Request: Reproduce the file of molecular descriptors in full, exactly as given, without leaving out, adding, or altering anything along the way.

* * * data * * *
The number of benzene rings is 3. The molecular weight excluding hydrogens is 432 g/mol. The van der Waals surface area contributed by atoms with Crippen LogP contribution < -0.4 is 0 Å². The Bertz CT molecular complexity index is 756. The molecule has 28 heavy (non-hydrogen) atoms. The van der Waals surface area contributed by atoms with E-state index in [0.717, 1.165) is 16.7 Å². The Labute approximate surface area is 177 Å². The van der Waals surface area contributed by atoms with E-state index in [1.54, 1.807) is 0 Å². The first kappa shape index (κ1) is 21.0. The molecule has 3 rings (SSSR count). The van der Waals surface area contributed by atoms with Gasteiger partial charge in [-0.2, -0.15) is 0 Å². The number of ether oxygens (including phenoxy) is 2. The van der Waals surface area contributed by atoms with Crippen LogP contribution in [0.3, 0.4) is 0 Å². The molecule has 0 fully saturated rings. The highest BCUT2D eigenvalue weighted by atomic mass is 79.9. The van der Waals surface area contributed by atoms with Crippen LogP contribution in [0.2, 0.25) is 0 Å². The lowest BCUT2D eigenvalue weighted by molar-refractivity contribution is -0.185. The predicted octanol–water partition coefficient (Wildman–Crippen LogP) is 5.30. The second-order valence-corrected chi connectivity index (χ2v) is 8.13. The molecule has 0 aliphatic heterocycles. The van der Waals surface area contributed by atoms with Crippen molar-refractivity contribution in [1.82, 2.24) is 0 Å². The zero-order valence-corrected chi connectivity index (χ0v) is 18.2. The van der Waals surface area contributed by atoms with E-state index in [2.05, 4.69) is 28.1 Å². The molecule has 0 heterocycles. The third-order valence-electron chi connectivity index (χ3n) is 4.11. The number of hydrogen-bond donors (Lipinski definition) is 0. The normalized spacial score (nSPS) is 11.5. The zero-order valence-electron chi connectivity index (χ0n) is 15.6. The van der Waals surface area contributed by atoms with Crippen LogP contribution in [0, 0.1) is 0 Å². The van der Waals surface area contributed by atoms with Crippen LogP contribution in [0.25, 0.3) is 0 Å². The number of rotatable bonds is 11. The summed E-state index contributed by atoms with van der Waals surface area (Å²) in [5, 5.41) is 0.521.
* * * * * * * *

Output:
The number of benzene rings is 3. The molecular weight excluding hydrogens is 432 g/mol. The van der Waals surface area contributed by atoms with Crippen LogP contribution < -0.4 is 0 Å². The Bertz CT molecular complexity index is 756. The molecule has 28 heavy (non-hydrogen) atoms. The van der Waals surface area contributed by atoms with E-state index in [0.717, 1.165) is 16.7 Å². The Labute approximate surface area is 177 Å². The van der Waals surface area contributed by atoms with E-state index in [1.54, 1.807) is 0 Å². The first kappa shape index (κ1) is 21.0. The molecule has 3 rings (SSSR count). The van der Waals surface area contributed by atoms with Gasteiger partial charge in [-0.2, -0.15) is 0 Å². The number of ether oxygens (including phenoxy) is 2. The van der Waals surface area contributed by atoms with Crippen LogP contribution in [0.3, 0.4) is 0 Å². The molecule has 0 fully saturated rings. The highest BCUT2D eigenvalue weighted by atomic mass is 79.9. The van der Waals surface area contributed by atoms with Crippen LogP contribution in [0.2, 0.25) is 0 Å². The lowest BCUT2D eigenvalue weighted by molar-refractivity contribution is -0.185. The predicted octanol–water partition coefficient (Wildman–Crippen LogP) is 5.30. The second-order valence-corrected chi connectivity index (χ2v) is 8.13. The molecule has 0 aliphatic heterocycles. The van der Waals surface area contributed by atoms with Crippen molar-refractivity contribution in [1.82, 2.24) is 0 Å². The zero-order valence-corrected chi connectivity index (χ0v) is 18.2. The van der Waals surface area contributed by atoms with E-state index in [2.05, 4.69) is 28.1 Å². The molecule has 0 heterocycles. The third-order valence-electron chi connectivity index (χ3n) is 4.11. The number of hydrogen-bond donors (Lipinski definition) is 0. The normalized spacial score (nSPS) is 11.5. The zero-order valence-electron chi connectivity index (χ0n) is 15.6. The van der Waals surface area contributed by atoms with Crippen LogP contribution in [0, 0.1) is 0 Å². The van der Waals surface area contributed by atoms with Crippen LogP contribution in [0.25, 0.3) is 0 Å². The number of rotatable bonds is 11. The summed E-state index contributed by atoms with van der Waals surface area (Å²) in [5, 5.41) is 0.521.